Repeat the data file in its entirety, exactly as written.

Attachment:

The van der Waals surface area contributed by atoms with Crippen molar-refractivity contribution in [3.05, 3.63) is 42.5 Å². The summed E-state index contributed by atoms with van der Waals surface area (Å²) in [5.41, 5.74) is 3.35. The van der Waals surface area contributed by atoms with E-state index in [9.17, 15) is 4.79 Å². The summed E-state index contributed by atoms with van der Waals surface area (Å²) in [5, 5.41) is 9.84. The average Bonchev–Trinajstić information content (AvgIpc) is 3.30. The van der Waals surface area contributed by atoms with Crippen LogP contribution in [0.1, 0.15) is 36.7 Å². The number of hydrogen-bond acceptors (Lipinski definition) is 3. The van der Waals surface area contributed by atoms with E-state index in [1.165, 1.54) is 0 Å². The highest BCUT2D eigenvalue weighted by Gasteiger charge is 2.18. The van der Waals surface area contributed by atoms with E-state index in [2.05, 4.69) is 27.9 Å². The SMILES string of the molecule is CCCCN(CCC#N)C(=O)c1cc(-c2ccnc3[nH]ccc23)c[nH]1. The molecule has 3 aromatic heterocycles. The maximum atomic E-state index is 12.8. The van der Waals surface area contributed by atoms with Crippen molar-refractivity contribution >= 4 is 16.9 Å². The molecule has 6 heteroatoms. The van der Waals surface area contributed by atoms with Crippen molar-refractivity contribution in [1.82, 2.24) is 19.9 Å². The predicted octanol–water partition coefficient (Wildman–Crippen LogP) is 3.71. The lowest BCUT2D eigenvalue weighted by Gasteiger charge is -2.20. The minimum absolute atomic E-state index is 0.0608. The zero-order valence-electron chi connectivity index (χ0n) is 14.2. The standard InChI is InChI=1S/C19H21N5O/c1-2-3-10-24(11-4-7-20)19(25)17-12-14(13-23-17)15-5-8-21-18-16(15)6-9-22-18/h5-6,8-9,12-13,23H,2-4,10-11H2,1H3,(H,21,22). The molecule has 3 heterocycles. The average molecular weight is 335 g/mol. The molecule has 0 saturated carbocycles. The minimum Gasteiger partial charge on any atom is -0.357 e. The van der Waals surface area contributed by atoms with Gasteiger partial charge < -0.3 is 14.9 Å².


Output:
The van der Waals surface area contributed by atoms with Crippen molar-refractivity contribution in [3.05, 3.63) is 42.5 Å². The summed E-state index contributed by atoms with van der Waals surface area (Å²) in [5.41, 5.74) is 3.35. The van der Waals surface area contributed by atoms with E-state index in [9.17, 15) is 4.79 Å². The summed E-state index contributed by atoms with van der Waals surface area (Å²) in [5, 5.41) is 9.84. The average Bonchev–Trinajstić information content (AvgIpc) is 3.30. The van der Waals surface area contributed by atoms with Crippen LogP contribution in [0.1, 0.15) is 36.7 Å². The number of hydrogen-bond acceptors (Lipinski definition) is 3. The van der Waals surface area contributed by atoms with E-state index in [1.165, 1.54) is 0 Å². The highest BCUT2D eigenvalue weighted by Gasteiger charge is 2.18. The van der Waals surface area contributed by atoms with E-state index in [2.05, 4.69) is 27.9 Å². The SMILES string of the molecule is CCCCN(CCC#N)C(=O)c1cc(-c2ccnc3[nH]ccc23)c[nH]1. The molecule has 3 aromatic heterocycles. The maximum atomic E-state index is 12.8. The van der Waals surface area contributed by atoms with Crippen molar-refractivity contribution >= 4 is 16.9 Å². The molecule has 6 heteroatoms. The van der Waals surface area contributed by atoms with Crippen molar-refractivity contribution in [1.82, 2.24) is 19.9 Å². The predicted octanol–water partition coefficient (Wildman–Crippen LogP) is 3.71. The lowest BCUT2D eigenvalue weighted by Gasteiger charge is -2.20. The minimum absolute atomic E-state index is 0.0608. The zero-order valence-electron chi connectivity index (χ0n) is 14.2. The standard InChI is InChI=1S/C19H21N5O/c1-2-3-10-24(11-4-7-20)19(25)17-12-14(13-23-17)15-5-8-21-18-16(15)6-9-22-18/h5-6,8-9,12-13,23H,2-4,10-11H2,1H3,(H,21,22). The molecule has 3 heterocycles. The average molecular weight is 335 g/mol. The molecule has 0 saturated carbocycles. The minimum Gasteiger partial charge on any atom is -0.357 e. The van der Waals surface area contributed by atoms with Gasteiger partial charge < -0.3 is 14.9 Å².